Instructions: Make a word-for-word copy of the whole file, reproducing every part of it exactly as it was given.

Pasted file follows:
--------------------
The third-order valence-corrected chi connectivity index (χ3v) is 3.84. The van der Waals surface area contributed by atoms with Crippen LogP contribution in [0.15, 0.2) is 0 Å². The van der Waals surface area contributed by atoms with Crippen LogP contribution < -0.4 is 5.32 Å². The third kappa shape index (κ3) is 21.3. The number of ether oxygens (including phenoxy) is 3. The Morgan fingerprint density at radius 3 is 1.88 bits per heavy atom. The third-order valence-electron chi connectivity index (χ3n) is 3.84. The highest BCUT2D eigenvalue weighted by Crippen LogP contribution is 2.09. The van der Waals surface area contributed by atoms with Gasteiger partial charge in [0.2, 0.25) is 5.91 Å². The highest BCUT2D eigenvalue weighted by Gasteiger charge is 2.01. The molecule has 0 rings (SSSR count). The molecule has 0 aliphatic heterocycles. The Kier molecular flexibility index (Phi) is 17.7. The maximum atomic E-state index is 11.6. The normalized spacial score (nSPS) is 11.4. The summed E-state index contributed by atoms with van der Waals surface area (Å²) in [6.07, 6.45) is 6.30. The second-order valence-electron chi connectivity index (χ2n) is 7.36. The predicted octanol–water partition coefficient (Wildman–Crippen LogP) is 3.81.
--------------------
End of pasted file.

The third-order valence-corrected chi connectivity index (χ3v) is 3.84. The van der Waals surface area contributed by atoms with Crippen LogP contribution in [0.15, 0.2) is 0 Å². The van der Waals surface area contributed by atoms with Crippen LogP contribution < -0.4 is 5.32 Å². The third kappa shape index (κ3) is 21.3. The number of ether oxygens (including phenoxy) is 3. The Morgan fingerprint density at radius 3 is 1.88 bits per heavy atom. The third-order valence-electron chi connectivity index (χ3n) is 3.84. The highest BCUT2D eigenvalue weighted by Crippen LogP contribution is 2.09. The van der Waals surface area contributed by atoms with Gasteiger partial charge in [0.2, 0.25) is 5.91 Å². The highest BCUT2D eigenvalue weighted by Gasteiger charge is 2.01. The molecule has 0 rings (SSSR count). The molecule has 0 aliphatic heterocycles. The Kier molecular flexibility index (Phi) is 17.7. The maximum atomic E-state index is 11.6. The normalized spacial score (nSPS) is 11.4. The summed E-state index contributed by atoms with van der Waals surface area (Å²) in [6.07, 6.45) is 6.30. The second-order valence-electron chi connectivity index (χ2n) is 7.36. The predicted octanol–water partition coefficient (Wildman–Crippen LogP) is 3.81.